Acceleration is smooth and controlled, with little torque-steer even when the front wheels are turned. But traction feels noticeably inferior to a Camry’s. The weight distribution of the Avalon is identical to that of a similarly equipped Camry, so we’ll say the tire compounds on our test car, plus the Avalon’s shorter final-drive gearing, caused the extra wheelspin.
The same problem exists here that we encountered with the V-6-powered Honda Accord: making a great sedan bigger or heavier doesn’t guarantee it will retain all of its great qualities. The Avalon feels more softly sprung than a Camry, and therefore heavier, even though it’s not. In corners, the Avalon generates 0.81 g, which is slightly better than the grip a Camry offers.
Some elements inside the Avalon lead you to believe it was “parts-shelf” engineered (meaning put together from existing pieces and therefore less expensive to develop). The Lexus-like center console, which is standard on five-seat Avalon models, and the cupholder would be patent infringements if found on any other brand; likewise with the cruise-control switch.
We did notice some un-Lexus-like vibrations in the instrument panel on our test car, but only when we drove on washboard surfaces and over small bumps.
The trunk is usefully big, with nice carpet lining that discourages messy loads. Liftover is moderately high, and the taillights block some of the trunk access. Also, there’s no cargo net, suggesting that even the Avalon’s healthy level of roadholding won’t be fully exploited by the driver. The Avalon family obviously doesn’t ski, since there’s no pass-through from the trunk to the back seat.
When Lexus, Toyota’s luxury division, was created in 1988, Toyota said one goal was to lure back committed buyers of smaller Toyotas. These folks had been graduating to European cars and Acuras when they got older and richer. May we suggest that some Toyota fans must have moved into Buicks, too, because the soft-riding Avalon seems to share ride traits with that GM division’s cars. Translation: the Avalon is not a sporty, exciting sedan, but it’s a great big car. This is the car you recommend to a neighbor who doesn’t much like driving. He’ll never complain about the Avalon, and he won’t be a moving roadblock on the highway, either.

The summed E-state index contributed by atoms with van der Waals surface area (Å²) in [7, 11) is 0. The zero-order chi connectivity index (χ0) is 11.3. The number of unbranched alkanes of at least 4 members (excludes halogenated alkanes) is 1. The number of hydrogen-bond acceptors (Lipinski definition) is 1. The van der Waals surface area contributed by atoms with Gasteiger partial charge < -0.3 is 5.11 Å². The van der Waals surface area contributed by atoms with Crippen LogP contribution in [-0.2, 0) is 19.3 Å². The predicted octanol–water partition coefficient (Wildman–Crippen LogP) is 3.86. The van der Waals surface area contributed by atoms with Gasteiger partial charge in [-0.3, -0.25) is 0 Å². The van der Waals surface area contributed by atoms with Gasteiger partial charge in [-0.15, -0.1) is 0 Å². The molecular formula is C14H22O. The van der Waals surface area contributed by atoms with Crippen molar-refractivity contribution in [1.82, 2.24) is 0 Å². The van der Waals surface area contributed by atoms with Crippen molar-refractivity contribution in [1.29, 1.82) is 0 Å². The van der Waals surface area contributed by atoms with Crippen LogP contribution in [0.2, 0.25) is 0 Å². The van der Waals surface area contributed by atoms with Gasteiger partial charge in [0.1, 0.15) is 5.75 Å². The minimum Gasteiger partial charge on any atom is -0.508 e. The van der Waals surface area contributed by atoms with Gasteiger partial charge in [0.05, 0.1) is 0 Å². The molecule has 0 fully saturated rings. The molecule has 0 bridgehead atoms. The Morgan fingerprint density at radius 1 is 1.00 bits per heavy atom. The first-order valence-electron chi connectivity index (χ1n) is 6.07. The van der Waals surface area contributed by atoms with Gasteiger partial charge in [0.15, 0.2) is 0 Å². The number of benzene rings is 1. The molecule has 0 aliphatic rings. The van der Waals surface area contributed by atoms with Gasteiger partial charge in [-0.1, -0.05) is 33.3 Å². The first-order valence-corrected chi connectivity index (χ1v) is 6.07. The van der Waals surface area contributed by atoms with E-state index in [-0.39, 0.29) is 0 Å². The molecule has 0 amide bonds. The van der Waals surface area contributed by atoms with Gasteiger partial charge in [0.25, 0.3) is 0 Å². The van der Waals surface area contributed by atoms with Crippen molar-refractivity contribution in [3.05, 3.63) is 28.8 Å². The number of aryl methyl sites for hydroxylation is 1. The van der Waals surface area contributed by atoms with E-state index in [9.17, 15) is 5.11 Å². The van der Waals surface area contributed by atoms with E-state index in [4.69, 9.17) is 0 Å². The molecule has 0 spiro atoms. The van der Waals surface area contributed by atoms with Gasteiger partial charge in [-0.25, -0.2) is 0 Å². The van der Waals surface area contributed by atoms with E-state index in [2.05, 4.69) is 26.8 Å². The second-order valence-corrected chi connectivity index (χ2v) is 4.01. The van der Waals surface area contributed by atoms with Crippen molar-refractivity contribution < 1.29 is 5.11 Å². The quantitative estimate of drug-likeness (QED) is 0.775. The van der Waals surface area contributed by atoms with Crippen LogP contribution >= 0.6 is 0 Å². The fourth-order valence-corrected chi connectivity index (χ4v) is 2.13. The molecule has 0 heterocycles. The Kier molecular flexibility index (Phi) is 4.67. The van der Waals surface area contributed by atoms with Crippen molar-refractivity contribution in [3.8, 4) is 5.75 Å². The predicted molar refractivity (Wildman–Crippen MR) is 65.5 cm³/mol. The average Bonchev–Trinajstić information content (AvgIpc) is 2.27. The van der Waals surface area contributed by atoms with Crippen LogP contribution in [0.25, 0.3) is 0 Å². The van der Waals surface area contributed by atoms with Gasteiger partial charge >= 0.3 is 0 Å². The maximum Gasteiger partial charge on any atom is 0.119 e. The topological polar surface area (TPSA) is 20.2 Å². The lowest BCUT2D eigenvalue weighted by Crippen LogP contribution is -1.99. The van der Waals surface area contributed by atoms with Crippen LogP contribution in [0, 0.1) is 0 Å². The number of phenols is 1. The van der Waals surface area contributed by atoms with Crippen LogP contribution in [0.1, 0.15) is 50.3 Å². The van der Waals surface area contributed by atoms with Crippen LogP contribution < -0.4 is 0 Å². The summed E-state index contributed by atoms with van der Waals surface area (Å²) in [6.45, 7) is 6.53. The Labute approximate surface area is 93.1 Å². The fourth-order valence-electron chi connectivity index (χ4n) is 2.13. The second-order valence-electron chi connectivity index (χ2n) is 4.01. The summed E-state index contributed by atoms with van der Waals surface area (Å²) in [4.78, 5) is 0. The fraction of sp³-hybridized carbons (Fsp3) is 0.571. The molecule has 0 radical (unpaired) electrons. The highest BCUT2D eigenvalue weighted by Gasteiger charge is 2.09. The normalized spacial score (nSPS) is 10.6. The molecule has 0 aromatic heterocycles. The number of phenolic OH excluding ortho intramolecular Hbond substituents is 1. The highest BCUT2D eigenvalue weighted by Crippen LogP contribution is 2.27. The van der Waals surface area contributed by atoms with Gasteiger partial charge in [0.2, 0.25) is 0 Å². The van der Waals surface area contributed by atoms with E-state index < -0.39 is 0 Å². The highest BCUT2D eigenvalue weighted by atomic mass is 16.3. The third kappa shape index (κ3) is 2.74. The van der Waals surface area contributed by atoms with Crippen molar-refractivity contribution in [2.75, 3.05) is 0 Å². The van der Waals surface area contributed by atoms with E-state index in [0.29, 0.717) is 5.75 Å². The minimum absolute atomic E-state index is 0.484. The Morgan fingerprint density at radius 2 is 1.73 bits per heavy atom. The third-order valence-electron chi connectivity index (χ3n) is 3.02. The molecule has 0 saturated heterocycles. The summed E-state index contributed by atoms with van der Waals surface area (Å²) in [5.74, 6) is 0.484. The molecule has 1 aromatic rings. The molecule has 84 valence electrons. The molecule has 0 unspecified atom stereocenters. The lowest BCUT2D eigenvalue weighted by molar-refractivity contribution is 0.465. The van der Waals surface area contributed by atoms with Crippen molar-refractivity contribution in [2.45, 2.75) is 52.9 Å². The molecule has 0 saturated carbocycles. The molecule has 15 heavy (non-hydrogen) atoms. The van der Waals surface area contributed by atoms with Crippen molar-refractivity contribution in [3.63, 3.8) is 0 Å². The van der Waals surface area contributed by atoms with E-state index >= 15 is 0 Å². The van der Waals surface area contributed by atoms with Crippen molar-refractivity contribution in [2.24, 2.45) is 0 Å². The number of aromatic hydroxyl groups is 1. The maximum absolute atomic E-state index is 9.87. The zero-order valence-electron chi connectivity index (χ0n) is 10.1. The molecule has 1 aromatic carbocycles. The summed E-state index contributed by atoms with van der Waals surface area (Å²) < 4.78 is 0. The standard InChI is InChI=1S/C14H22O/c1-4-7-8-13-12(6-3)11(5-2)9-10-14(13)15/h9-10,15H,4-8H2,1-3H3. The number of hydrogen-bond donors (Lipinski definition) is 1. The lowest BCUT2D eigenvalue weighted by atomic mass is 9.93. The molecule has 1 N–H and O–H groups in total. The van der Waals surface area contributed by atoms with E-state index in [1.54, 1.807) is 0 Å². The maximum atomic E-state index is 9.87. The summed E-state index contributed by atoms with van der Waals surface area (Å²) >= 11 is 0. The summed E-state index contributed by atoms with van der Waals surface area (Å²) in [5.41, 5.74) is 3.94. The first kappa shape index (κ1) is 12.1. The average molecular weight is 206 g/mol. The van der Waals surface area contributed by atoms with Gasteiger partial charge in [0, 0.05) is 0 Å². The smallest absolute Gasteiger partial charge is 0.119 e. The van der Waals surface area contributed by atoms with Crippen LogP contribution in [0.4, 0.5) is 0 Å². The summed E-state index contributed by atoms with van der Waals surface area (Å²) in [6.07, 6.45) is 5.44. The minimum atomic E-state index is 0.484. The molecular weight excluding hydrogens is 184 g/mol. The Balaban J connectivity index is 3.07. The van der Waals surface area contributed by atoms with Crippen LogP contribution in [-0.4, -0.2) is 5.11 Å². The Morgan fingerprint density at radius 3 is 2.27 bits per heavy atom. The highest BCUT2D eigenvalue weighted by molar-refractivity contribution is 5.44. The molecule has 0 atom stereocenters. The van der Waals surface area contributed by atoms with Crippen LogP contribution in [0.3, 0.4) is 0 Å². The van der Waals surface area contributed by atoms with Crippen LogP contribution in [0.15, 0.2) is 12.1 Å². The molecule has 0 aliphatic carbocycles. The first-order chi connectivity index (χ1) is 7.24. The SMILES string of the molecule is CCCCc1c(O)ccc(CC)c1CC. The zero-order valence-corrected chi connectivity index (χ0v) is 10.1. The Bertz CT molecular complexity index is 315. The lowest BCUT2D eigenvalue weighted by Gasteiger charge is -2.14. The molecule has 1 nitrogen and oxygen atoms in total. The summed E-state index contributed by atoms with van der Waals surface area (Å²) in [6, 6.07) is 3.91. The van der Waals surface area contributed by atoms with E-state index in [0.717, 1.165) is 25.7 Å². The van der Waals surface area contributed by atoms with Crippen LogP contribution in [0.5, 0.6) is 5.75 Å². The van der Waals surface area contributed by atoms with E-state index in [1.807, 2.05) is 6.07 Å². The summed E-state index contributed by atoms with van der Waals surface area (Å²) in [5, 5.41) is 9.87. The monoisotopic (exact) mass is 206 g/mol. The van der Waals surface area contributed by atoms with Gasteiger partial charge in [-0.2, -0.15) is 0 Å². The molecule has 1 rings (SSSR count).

“Choosing between that Avalon and a Camry is like choosing between Detroit and Cleveland,” Berg told me before I took it home. Well, he’s half right. In SE trim, the Camry does have a hint of rock ‘n’ roll about it. The Avalon doesn’t have a drop of soul though, not a heart-fluttering line or movement. The lone indication of any possible fun is on the Caprice-like dash. Push the “ECT POWER” switch and the objects outside your window go by slightly faster. It’s another well-executed Toyota—but if the Camry could be desexed, this would be the result. —Martin Padgett Jr.
Okay, so it isn’t a breathtaking face, but neither is Meryl Streep’s, and she manages to exude a fair whack of refinement and sophistication. Ditto the Avalon, the Cressida for the coming millennium. This is the Caprice that GM wishes it had built. I remember driving a Lexus ES300 to the Dearborn Hyatt, where the parking valet said to me: “Hey, man, you know this Lexus you’re driving is actually a disguised Toyota?” I want to roll up in the Avalon and tell him, “Hey man, you know this Toyota I’m driving is actually a disguised Lexus?” —John Phillips
Hmmm. Toyota launches a full-size vehicle into a domestic-dominated market; it offers higher build quality than its yankee rivals but at a substantial price premium; and the biggest engine you can get is a V-6. It’s like T100 pickup déjà vu all over again. Avalon sales may follow the T100’s lead, too. Its high price and arch-conservative styling pit it against big, old people’s sedans, like the Buick Roadmaster, but inside there’s less hip and shoulder room than in a Chevy Lumina. To me that spells identity crisis—and sales trouble. —Frank Markus